No two products are identical in their capabilities. Reality is closer to:
When using the repurchase strategy, you could examine:
- How much can you customize the product? This is important if you are moving away from a custom application where you had full change control. Is the product’s flexibility going to match your desired expectations after adoption?
- How easy can you replace or remove the new product? Having an estimate to replace the product with native cloud services provides you options at hand. Cloud platforms are constantly evolving. Like the retain case, revisit the estimate after adding new cloud capabilities to re-evaluate the product decision.
- Does the new solution allow you to remove scope from future migrations, by shifting the functionality to the product? Does it require building net new abilities in other applications for lost functionality? In both cases, it can influence the scope of other migrations and potentially change the migration order of other applications.
- How does the product integrate with both your cloud and on-premises investments? An expected outcome with cloud is unlocking capabilities that are shared across the organization. It is counter intuitive to make a new investment, which requires unnatural integration feats to function within your ecosystem. Technology decisions must be supported by clear integration and compatibility requirements.
Replatform (lift and reshape)
Move an application to the cloud and introduce modest revisions to take advantage of cloud capabilities. Example: Migrate your on-premises database to Amazon Relational Database Service (Amazon RDS) in AWS Cloud.
Compared to Rehost and Relocate, this option is a step up in effort and involves greater cloud-enabling customization. When making this decision, you should ask the same questions listed in that section.
- How does it impact your future technology decisions?
- What’s your tradeoff of not going cloud native?
- What’s your cost to maintain?
Rebuild the application using cloud-native designs and technologies. This can be the costliest option, but with the greatest potential of optimizing your investment.
Some attributes that make an application a good refactor candidate:
- Services business-critical functionality with expected longevity. If making the investment, you want to maximize the application lifetime.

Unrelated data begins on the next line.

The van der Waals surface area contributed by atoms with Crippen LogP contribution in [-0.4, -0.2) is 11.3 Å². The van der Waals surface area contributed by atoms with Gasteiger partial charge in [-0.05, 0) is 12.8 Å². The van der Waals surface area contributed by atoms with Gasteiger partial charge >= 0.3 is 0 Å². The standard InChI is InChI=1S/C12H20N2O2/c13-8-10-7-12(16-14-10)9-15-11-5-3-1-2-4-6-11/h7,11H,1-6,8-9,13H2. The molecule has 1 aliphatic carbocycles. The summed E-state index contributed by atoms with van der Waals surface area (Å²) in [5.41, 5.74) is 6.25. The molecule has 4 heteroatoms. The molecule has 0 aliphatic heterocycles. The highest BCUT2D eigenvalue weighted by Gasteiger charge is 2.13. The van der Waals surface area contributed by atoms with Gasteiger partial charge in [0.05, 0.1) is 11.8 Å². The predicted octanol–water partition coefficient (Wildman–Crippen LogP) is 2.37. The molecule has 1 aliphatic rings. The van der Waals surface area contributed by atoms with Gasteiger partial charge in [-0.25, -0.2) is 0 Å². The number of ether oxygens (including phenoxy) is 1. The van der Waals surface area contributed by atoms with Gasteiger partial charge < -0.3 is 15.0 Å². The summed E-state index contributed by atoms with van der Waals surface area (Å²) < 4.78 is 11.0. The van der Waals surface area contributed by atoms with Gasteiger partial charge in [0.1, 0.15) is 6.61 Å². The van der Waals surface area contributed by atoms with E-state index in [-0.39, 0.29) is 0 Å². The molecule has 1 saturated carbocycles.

- Operational inefficiencies exist. There are opportunities to redesign for improved efficiency and automation.
- Scalability, resiliency, and performance concerns. Your usage is expected to grow significantly over the application lifetime or requires a flexible environment and design to support volatility in resource demands.
When refactoring for cloud adoption, you will naturally unlock new capabilities you can scale and manage. Each investment should be considered an opportunity to support other applications and use cases in your organization.
For example: refactoring results in the deployment of a cloud-based streaming service. The service can scale based on throughput, comes with granular access control, and uses automated redundancy to create resilience. You now have the potential to provide further value by shifting all event handling functionality and ultimately all event-based applications.
With appropriate planning, refactoring steps, while costly, can have a transformative impact on your overall migration initiative.
Your Cloud Migration Decision
In typical projects, you make broad decisions upfront, and as the project proceeds, your decisions become granular. In contrast, the dynamic nature of cloud adoption makes migration to the cloud a different type of undertaking.
In a cloud project, you will likely need to
• migrate one or more applications,
• contribute to an integration solution space (supporting multiple departments) and
• implement on a platform with constantly evolving and/or new services, all at the same time. No wonder only 30% succeed!
You can overcome the odds by embracing the dynamics, revisiting past decisions with discoveries, and forming an adoption strategy appropriate for your cloud journey. Remember, like cloud platforms continually evolving, so does your strategy, with purposeful decision making, re-assessment and discovery.
You can overcome the pitfalls that have challenged so many others with a practical approach that involves thinking holistically, migrating incrementally, and recognizing that different strategies can be optimized for different application components. Each step in your journey provides the opportunity to build upon your past investments, invest to support the future, and adjust the course of your overall strategy.
If your organization is looking for help on getting started (or tried and are now dealing with constant fire drills), don’t hesitate to reach out and grab 30 minutes. I enjoy the opportunity to be a sounding board, collaborate and learn more about your experience or upcoming challenge.